The testicles

It can be embarrassing to talk about your testicles and any changes to them. But understanding more about them might help.

Testicles are small and oval-shaped. They hang below your penis in a sac called the scrotum.

The testicles start to produce more of a hormone called testosterone when you reach puberty. Puberty is when your body begins to change from a child into an adult. For boys, this happens around the age of 12. The extra testosterone gives you a lower voice, hair on your face and body, and makes your muscles get bigger. You also need it for your sex drive and for getting an erection.

The testicles also make sperm from puberty onwards. When sperm fertilises a woman’s egg during sex, this can start a pregnancy.

The testicles make millions of sperm every day. If sperm are not ejaculated, they are absorbed back into your body.

The epididymis stores sperm until ejaculation. When you ejaculate, the sperm travel through the spermatic cord and mix with fluid from the prostate to make semen. They go out of the body through the urethra (this is the same tube you pee through). You can see all these body parts in these diagrams.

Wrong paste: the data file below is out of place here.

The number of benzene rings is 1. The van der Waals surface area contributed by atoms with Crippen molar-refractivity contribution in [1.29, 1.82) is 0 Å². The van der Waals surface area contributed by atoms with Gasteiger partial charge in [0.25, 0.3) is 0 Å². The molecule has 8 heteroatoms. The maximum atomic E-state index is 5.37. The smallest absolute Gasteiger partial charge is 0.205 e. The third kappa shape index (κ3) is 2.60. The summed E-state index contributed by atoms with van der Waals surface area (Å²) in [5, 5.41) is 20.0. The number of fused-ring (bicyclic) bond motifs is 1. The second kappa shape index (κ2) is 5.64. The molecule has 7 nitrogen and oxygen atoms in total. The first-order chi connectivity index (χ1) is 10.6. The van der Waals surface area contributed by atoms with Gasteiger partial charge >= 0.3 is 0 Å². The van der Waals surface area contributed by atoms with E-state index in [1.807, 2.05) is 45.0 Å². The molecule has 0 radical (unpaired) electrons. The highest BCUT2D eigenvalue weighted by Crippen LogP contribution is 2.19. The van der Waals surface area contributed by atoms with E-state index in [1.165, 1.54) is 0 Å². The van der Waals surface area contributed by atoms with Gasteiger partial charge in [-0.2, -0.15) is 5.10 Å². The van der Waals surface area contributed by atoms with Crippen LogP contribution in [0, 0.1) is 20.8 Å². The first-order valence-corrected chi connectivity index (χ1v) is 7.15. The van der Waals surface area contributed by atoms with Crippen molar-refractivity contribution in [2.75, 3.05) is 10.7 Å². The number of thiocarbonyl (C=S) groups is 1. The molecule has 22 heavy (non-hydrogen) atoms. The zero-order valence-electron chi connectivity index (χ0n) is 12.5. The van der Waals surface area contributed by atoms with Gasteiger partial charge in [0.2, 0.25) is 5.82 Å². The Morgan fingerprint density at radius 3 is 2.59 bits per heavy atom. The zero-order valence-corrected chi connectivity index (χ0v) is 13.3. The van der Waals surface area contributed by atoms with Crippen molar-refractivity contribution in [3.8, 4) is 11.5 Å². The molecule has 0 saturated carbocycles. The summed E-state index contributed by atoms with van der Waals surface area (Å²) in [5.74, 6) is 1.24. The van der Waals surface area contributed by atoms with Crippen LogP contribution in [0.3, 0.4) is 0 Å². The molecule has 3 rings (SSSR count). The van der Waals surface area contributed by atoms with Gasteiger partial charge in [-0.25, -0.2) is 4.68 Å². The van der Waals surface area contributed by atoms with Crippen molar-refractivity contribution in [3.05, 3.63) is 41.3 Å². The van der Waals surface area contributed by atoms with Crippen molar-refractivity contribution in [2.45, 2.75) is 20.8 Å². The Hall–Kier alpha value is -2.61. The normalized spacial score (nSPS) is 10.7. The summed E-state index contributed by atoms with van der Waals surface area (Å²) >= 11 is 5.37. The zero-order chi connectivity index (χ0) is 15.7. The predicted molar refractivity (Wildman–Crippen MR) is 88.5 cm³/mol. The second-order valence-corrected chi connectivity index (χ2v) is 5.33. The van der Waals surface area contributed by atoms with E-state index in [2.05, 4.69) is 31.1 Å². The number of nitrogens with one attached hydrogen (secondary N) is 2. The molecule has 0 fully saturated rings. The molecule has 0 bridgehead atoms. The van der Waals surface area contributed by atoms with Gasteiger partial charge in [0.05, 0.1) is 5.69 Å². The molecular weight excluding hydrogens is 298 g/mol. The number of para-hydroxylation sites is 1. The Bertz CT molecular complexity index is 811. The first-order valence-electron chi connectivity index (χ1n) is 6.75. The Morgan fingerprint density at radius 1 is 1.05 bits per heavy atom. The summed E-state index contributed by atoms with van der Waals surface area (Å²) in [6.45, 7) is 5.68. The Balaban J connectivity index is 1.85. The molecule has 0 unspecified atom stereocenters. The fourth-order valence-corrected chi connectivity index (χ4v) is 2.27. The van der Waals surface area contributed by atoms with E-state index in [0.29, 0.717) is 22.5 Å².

MACD045B-Male-reproductive-system-labelled
MACD045B-Male-reproductive-system-labelled

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The structure of the testicle
The structure of the testicle

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Lymph nodes (glands)

We have lymph nodes throughout our bodies. They are part of the lymphatic system, which protects us from infections. Lymph nodes are small and round, and are connected by tiny tubes that carry fluid called lymph.

Sometimes cancer cells from the testicle can spread to lymph nodes at the back of the abdomen (tummy). You will have a scan to check your lymph nodes. 

We have more information about testicular cancer and lymph nodes in our general testicular cancer section. This information is for all age groups.

Back to Testicular cancer

Having tests

You may have tests to help your doctors see whether you have testicular cancer.

Treatment

The main treatments for testicular cancer are surgery and chemotherapy.

Life after treatment

Being diagnosed with testicular cancer can have a big impact on your life, even after you have finished treatment.